Unfortunately, more times than not, focusing attention on driving down assets (the denominator of a success equation) instead of improving customer relevance (the numerator) only helps the investor math for a short time. This is not to say that store closings are not needed. But the evidence is clear that plenty of asset-heavy retailers have figured out how to make money without embracing the store closing panacea.

Leaders and Boards of struggling retailers may think they are pursuing a smart asset-light strategy. My fear is that most of them are only deepening their commitment to a relevance-light model. And that’s likely to end badly.

 

A version of this post appeared @Forbes where I have recently become a retail contributor. To see more click here.

Stop blaming Amazon for department store woes

Given Amazon’s staggering growth and willingness to lose money to grab market share it’s easy to blame them for everything that is ailing “traditional” retail overall–and the  department store sector in particular.

In fact, with announcements last week from Macy’s to Kohl’s and Sears to JC Penney that could only charitably be called “disappointing” many folks that get paid to understand this stuff reflexively jumped on the “it’s all Amazon’s fault” bandwagon. Too bad they are mostly wrong.

The fact is the department store sector has been losing consumer relevance and share for a long, long time–and certainly well before Amazon had even a detectable amount of competing product in core department store categories.

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The fact is it’s just as logical to blame off-price and warehouse club retailer growth–which is almost entirely done in physical locations, by the way–for department stores’ problems.

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The fact is that, despite other challenges along the way, Nordstrom, Saks and Neiman Marcus have maintained share by transitioning a huge amount of their brick & mortar business to their online channels and have closed only a handful of stores in the last few years. Nordstrom and Neiman Marcus now both derive some 25% of their total sales from e-commerce.

Don’t get me wrong, I’m not saying that Amazon isn’t stealing business from the major department store players. Clearly they are. And as Amazon continues to grow its apparel business they will grab more and more share.

But the underlying reason for department stores decades long struggle is the sector’s consistent inability to transform their customer experience, product assortments, marketing strategies and real estate to meet consumers’ evolving needs.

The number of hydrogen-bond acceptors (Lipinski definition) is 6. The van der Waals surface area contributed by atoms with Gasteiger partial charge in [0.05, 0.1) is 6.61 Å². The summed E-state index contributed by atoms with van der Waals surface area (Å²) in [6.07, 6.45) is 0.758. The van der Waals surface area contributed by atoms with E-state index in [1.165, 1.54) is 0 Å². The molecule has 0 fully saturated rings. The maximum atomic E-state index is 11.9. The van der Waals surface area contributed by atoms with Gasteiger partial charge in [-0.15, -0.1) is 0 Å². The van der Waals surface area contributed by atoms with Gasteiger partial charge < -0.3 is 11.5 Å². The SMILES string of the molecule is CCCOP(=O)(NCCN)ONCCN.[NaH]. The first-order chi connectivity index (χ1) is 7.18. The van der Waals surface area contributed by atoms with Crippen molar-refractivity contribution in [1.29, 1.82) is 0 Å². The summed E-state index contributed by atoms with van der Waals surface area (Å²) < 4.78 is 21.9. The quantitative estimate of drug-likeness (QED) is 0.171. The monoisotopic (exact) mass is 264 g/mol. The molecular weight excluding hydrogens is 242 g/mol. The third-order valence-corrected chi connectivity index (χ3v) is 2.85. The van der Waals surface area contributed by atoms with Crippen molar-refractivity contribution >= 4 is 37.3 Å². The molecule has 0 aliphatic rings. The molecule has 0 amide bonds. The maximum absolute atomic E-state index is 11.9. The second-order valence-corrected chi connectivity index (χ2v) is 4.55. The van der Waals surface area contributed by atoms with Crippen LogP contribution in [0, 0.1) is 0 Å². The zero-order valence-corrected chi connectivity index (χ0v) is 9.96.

More recently, those brands that have been slow to embrace digital first retail are scrambling to play catch up. Those that still haven’t broken down the silos that create barriers to a frictionless shopping experience will continue to hemorrhage customers and cash.

Most importantly those that think they can out Amazon Amazon are engaged in a race to the bottom. And as Seth reminds us, the problem with a race to the bottom is that you might win.

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No new stores ever!

What if your company could never open another store? I’m not talking about relocations. I mean a truly new unit that adds top-line growth for your brand.

That’s pretty much the case in the US department store sector. Macy’s, JC Penney, Dillard’s and Sears (obviously) are closing far more full-line stores than they will open.

The generally more resilient luxury sector isn’t exactly booming. Nordstrom will open only 3 new stores in the US over the next 3 years. Neiman Marcus will open 2 full-line stores over 4 years. Saks is probably done finding viable new locations. It’s hard to imagine how this current outlook will get better.

Major sectors like office supplies and specialty teen are going through wrenching consolidations and hemorrhaging sites. And for every Dollar General, Charming Charlies and Dick’s Sporting Goods that have decent opportunities for regional expansion and market back-fill, there are far more that have overshot the runway.

“But Steve”, you say, “we’re seeing great growth in our online business. That’s our future.” That may be true, but how much of that is actually incremental growth? For most “omni-channel” retailers–particularly those that aren’t playing catch up in basic capabilities (I’m looking at you JC Penney)–more and more of what gets reported as digital sales is merely channel shift.

In fact, you don’t have to be Einstein to understand what’s going on when brands report strong e-commerce growth, yet overall sales growth is barely positive. For a great discussion of this check out Kevin’s blog post on hiding the numbers.

The fact is we have too many stores and most consumers have too much stuff.

The fact is the retailers that operate the most stores and sell the most stuff are rapidly reaching the point where, for all practical purposes, they will never open a new store.

The fact is very few large retailers are experiencing much incremental growth from e-commerce and, either way, that growth is small relative to their base and beginning to slow substantially.

The fact is, going forward, most brands will only grow the top-line above the rate of inflation by developing strategies that steal market share. And the me-too tactics and one-size-fits all customer strategies that currently account for the bulk of most brands time and money simply won’t cut it.